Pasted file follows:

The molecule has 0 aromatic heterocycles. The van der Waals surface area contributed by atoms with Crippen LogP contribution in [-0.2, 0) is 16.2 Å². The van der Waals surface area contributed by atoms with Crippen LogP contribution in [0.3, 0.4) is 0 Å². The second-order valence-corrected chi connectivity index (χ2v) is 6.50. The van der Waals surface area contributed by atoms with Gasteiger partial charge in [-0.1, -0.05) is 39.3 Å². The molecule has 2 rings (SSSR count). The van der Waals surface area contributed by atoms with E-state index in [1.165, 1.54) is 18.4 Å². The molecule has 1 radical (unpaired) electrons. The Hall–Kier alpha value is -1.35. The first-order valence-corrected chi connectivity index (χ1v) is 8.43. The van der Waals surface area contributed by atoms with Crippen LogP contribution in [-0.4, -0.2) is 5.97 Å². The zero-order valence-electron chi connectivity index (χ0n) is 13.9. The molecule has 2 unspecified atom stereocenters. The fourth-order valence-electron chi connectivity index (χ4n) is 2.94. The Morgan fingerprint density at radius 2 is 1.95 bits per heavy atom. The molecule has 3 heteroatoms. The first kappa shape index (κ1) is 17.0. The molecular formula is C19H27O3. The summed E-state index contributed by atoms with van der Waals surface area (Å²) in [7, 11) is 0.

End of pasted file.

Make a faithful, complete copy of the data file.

The molecule has 0 aromatic heterocycles. The van der Waals surface area contributed by atoms with Crippen LogP contribution in [-0.2, 0) is 16.2 Å². The van der Waals surface area contributed by atoms with Crippen LogP contribution in [0.3, 0.4) is 0 Å². The second-order valence-corrected chi connectivity index (χ2v) is 6.50. The van der Waals surface area contributed by atoms with Gasteiger partial charge in [-0.1, -0.05) is 39.3 Å². The molecule has 2 rings (SSSR count). The van der Waals surface area contributed by atoms with E-state index in [1.165, 1.54) is 18.4 Å². The molecule has 1 radical (unpaired) electrons. The Hall–Kier alpha value is -1.35. The first-order valence-corrected chi connectivity index (χ1v) is 8.43. The van der Waals surface area contributed by atoms with Crippen LogP contribution in [-0.4, -0.2) is 5.97 Å². The zero-order valence-electron chi connectivity index (χ0n) is 13.9. The molecule has 2 unspecified atom stereocenters. The fourth-order valence-electron chi connectivity index (χ4n) is 2.94. The Morgan fingerprint density at radius 2 is 1.95 bits per heavy atom. The molecule has 3 heteroatoms. The first kappa shape index (κ1) is 17.0. The molecular formula is C19H27O3. The summed E-state index contributed by atoms with van der Waals surface area (Å²) in [7, 11) is 0.